Extended lease costs pounds 3,000: Complicated formula runs up the bill for first couple to exercise right under new Act

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TWO Londoners made legal history this week by becoming the first home owners to win a 90-year extension of their lease under the new leasehold reform Act.

Charles Waitt and his partner, Jean Burkin, have been told that the price of the extension will be pounds 1,775.

They must pay the money into the court as the freehold owner disappeared several years ago and cannot be traced. He will be able to claim the money whenever he chooses.

The cost of the extension is based on half the pounds 3,000 difference between the estimated value of their flat in Parkhurst Road, Friern Barnet, with its current 79-year lease, and what it would be worth with a 169- year lease.

The Leasehold Valuation Tribunal, which determined the issue, also added half the value of the freehold owner's interest in the flat's old ground rent.

This was estimated at a multiple of seven times the annual pounds 25 ground rent - pounds 175, which was then halved to pounds 87.50 and rounded up to pounds 100.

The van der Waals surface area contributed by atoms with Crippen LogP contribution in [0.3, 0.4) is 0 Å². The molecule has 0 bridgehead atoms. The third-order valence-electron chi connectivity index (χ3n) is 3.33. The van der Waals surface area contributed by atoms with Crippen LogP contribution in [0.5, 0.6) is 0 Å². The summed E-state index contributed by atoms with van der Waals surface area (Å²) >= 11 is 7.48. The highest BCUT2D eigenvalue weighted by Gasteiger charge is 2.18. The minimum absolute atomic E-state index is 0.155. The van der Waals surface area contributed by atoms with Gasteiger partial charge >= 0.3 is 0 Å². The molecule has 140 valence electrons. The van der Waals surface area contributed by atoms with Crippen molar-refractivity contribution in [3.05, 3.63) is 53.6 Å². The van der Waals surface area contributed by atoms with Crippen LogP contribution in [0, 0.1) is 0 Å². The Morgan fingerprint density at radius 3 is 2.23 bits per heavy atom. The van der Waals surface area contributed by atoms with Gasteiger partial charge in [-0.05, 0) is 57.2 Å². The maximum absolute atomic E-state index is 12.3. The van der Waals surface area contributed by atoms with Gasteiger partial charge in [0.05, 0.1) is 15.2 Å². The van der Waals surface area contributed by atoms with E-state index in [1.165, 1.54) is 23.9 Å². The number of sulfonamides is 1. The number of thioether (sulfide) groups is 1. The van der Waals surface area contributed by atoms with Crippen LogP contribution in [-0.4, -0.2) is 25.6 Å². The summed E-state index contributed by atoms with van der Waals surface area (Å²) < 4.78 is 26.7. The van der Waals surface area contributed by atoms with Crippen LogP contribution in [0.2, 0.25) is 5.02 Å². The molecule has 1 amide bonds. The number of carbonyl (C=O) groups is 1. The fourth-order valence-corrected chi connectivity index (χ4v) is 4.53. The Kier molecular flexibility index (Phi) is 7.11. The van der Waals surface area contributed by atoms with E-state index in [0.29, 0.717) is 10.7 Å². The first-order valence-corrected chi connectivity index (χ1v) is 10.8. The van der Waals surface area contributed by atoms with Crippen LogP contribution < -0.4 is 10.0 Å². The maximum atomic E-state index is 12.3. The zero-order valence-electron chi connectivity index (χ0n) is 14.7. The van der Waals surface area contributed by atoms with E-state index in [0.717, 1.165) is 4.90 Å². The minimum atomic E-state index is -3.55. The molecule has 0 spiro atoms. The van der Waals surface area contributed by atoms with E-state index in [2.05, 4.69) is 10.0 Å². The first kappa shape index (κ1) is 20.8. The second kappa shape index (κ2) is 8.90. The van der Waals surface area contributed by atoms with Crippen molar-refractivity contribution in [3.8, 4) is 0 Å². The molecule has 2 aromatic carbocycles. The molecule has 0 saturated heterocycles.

Finally, the Tribunal ordered Mr Waitt and Ms Burkin to pay seven years' backlog of ground rent - pounds 175 - to the freehold owner. They had been unable to pay him the pounds 25 annual rent because he disappeared before the couple moved in several years earlier.

The Tribunal decided to value the flat's 79-year lease at pounds 49,000 rather than the pounds 50,000 that Ms Burkin and Mr Waitt claimed it was worth. In doing so, it added pounds 1,000 to the 'marriage value' of the flat - the difference between the value of the property before and after an extended 90-year lease is granted.

This added pounds 500 to the price the couple will have to pay the freeholder. It hints at a tactic now likely to be used by freeholders faced with leaseholders wanting an extension.

Freeholders may try to claim that without a lease extension, their propertyis worth very little. Conversely, they may argue that the property's value would rocket once a further 90 years were added to the lease.

Jennifer Israel, the couple's solicitor, said: 'This is disappointing, given that a person who is currently buying the flat at pounds 52,000 with the lease extension is prepared to pay pounds 2,000 less without it.'

The multiple of seventimes the annual ground rent by which a freeholder's interest is calculated is also relatively low - good news for leaseholders. If ground rents are high and a high multiple of annual rent were used, leaseholders might face a heavy additional bill.

The pric e of freehold ground rents now being sold at property auctions is on an average multiple of eight to 10 times the annual ground rent - which is more than the Tribunal's valuation.

Mrs Israel said: 'The rise in the value of ground rents has partly been stimulated by the leasehold reforms themselves. It would always be open to freehold owners to argue that the multiples should be higher.

'But it is unlikely that tribunals will buy this argument unless a freeholder can prove that this is the case in the area in question.'